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Montanans reflect on carrying George H.W. Bush’s casket

Posted at 4:31 AM, Dec 10, 2018
and last updated 2018-12-10 06:31:24-05

MISSOULA – The nation has been celebrating the life of former President George H.W. Bush since his passing on November 30.

The funeral procession was made possible by the work of trained servicemen and U.S. Navy Seaman Anthony Byrns helped to carry the casket of the former president Thursday.

“It’s a surreal feeling. It’s almost unreal. Coming from a small town — Hot Springs is tiny — so I never expected to be rendering honors for George Bush or a former president in general,” Byrns said. “It’s one of those things, it’s kind of hard to accept all at once.”

He grew up in Hot Springs and is now a casket bearer in the Navy Ceremonial Guard.

“It’s been one heck of an experience. It’s definitely one of those things that I’m gonna remember for the rest of my life,” he said.

Byrns was joined by another Montanan for the state funeral. Seaman Kyle Wilson from Sidney was also a casket bearer.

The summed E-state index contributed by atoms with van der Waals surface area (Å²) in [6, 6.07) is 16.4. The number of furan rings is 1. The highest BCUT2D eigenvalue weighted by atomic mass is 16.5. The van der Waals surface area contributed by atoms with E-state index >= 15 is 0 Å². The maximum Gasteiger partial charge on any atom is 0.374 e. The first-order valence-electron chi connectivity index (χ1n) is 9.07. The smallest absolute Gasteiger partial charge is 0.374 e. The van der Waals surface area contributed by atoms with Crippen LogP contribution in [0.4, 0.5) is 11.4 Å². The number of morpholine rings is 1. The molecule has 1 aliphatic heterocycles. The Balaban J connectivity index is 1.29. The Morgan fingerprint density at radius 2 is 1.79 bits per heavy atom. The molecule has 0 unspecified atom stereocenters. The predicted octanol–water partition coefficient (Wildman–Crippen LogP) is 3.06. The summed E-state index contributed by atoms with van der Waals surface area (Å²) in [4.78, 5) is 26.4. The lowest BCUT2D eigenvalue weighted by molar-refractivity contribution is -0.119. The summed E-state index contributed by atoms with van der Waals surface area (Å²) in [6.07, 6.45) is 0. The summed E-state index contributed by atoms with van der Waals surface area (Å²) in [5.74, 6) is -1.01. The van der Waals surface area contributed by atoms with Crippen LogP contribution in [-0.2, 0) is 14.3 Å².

The two perfected flag folding and funeral procession during an eight-week special training and march in daily funerals at Arlington National Cemetery.

Wilson said it was an honor to march in a state funeral.

“At first for me, I was extremely nervous. You’ve got video cameras on you, you’ve got former president George W. Bush there as well, you’ve got citizens of America watching, you’ve got all these eyes on you,” Wilson said.

Byrns packed his bags and got to the airport a few hours after he got the call. He was up for 30 hours straight to make it to Houston on time.

Byrns and Wilson have friends who carried former U.S Senator. John McCain’s casket, but said they had never experienced anything like this before.

They and 10 others carried the casket to remember the life of the 41st president.

“But as soon as you step off, and you start your march and you execute it with precision, from then on out you get a sense of pride. Everything’s boosted, you feel like you can accomplish anything,” Wilson said.

The Ceremonial Guard is a special unit composed of 230 people out of 400,000 in the entire Navy.

Byrns and Wilson expressed gratitude for all the support they’ve received and said they were honored to represent Montana.

By Katie Miller – MTN News